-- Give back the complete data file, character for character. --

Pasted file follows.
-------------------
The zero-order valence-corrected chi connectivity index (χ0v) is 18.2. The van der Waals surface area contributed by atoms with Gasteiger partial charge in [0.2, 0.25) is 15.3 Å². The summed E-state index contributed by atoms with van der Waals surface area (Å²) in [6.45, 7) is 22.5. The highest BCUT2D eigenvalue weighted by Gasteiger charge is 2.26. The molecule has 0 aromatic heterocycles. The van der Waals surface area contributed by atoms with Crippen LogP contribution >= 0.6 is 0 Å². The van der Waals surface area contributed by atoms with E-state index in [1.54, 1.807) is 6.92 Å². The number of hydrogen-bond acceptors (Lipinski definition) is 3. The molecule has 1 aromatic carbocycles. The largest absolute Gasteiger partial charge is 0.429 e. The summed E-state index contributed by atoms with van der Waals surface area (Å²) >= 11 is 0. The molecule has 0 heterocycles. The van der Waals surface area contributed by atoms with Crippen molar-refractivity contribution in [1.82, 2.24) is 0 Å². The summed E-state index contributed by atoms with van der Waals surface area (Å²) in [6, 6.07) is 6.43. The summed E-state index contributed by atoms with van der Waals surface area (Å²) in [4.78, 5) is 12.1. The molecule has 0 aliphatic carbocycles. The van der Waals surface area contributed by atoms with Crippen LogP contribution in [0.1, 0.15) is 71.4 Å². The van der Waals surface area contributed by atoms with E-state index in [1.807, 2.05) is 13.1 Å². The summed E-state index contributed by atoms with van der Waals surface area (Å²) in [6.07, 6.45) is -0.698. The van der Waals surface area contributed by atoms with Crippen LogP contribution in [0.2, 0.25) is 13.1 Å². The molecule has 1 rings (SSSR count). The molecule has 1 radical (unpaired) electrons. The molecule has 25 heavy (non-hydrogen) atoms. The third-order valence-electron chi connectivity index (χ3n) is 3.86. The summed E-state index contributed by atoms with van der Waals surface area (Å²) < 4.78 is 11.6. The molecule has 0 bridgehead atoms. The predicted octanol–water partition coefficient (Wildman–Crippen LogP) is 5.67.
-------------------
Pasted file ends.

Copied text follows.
The zero-order valence-corrected chi connectivity index (χ0v) is 18.2. The van der Waals surface area contributed by atoms with Gasteiger partial charge in [0.2, 0.25) is 15.3 Å². The summed E-state index contributed by atoms with van der Waals surface area (Å²) in [6.45, 7) is 22.5. The highest BCUT2D eigenvalue weighted by Gasteiger charge is 2.26. The molecule has 0 aromatic heterocycles. The van der Waals surface area contributed by atoms with Crippen LogP contribution >= 0.6 is 0 Å². The van der Waals surface area contributed by atoms with E-state index in [1.54, 1.807) is 6.92 Å². The number of hydrogen-bond acceptors (Lipinski definition) is 3. The molecule has 1 aromatic carbocycles. The largest absolute Gasteiger partial charge is 0.429 e. The summed E-state index contributed by atoms with van der Waals surface area (Å²) >= 11 is 0. The molecule has 0 heterocycles. The van der Waals surface area contributed by atoms with Crippen molar-refractivity contribution in [1.82, 2.24) is 0 Å². The summed E-state index contributed by atoms with van der Waals surface area (Å²) in [6, 6.07) is 6.43. The summed E-state index contributed by atoms with van der Waals surface area (Å²) in [4.78, 5) is 12.1. The molecule has 0 aliphatic carbocycles. The van der Waals surface area contributed by atoms with Crippen LogP contribution in [0.1, 0.15) is 71.4 Å². The van der Waals surface area contributed by atoms with E-state index in [1.807, 2.05) is 13.1 Å². The summed E-state index contributed by atoms with van der Waals surface area (Å²) in [6.07, 6.45) is -0.698. The van der Waals surface area contributed by atoms with Crippen LogP contribution in [0.2, 0.25) is 13.1 Å². The molecule has 1 rings (SSSR count). The molecule has 1 radical (unpaired) electrons. The molecule has 25 heavy (non-hydrogen) atoms. The third-order valence-electron chi connectivity index (χ3n) is 3.86. The summed E-state index contributed by atoms with van der Waals surface area (Å²) < 4.78 is 11.6. The molecule has 0 bridgehead atoms. The predicted octanol–water partition coefficient (Wildman–Crippen LogP) is 5.67.